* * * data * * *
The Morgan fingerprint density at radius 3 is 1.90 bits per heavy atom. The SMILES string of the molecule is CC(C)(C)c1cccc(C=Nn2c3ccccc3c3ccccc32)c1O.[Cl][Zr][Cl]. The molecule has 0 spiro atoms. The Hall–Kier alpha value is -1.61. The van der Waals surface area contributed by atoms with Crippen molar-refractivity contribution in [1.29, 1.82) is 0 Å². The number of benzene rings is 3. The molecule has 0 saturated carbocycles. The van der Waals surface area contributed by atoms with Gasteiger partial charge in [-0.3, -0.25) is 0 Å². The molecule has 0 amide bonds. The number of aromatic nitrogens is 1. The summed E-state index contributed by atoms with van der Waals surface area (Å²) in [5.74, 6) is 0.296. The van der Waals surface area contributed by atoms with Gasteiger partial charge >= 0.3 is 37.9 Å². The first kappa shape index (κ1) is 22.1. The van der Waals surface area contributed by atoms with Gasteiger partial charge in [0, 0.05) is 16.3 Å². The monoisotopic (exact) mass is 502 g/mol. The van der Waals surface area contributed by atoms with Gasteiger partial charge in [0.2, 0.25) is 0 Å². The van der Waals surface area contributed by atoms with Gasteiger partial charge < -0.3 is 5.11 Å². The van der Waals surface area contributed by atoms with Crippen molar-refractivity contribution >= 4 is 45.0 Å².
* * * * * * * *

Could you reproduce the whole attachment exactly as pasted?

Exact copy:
The Morgan fingerprint density at radius 3 is 1.90 bits per heavy atom. The SMILES string of the molecule is CC(C)(C)c1cccc(C=Nn2c3ccccc3c3ccccc32)c1O.[Cl][Zr][Cl]. The molecule has 0 spiro atoms. The Hall–Kier alpha value is -1.61. The van der Waals surface area contributed by atoms with Crippen molar-refractivity contribution in [1.29, 1.82) is 0 Å². The number of benzene rings is 3. The molecule has 0 saturated carbocycles. The van der Waals surface area contributed by atoms with Gasteiger partial charge in [-0.3, -0.25) is 0 Å². The molecule has 0 amide bonds. The number of aromatic nitrogens is 1. The summed E-state index contributed by atoms with van der Waals surface area (Å²) in [5.74, 6) is 0.296. The van der Waals surface area contributed by atoms with Gasteiger partial charge >= 0.3 is 37.9 Å². The first kappa shape index (κ1) is 22.1. The van der Waals surface area contributed by atoms with Gasteiger partial charge in [0, 0.05) is 16.3 Å². The monoisotopic (exact) mass is 502 g/mol. The van der Waals surface area contributed by atoms with Gasteiger partial charge in [0.2, 0.25) is 0 Å². The van der Waals surface area contributed by atoms with Gasteiger partial charge < -0.3 is 5.11 Å². The van der Waals surface area contributed by atoms with Crippen molar-refractivity contribution >= 4 is 45.0 Å².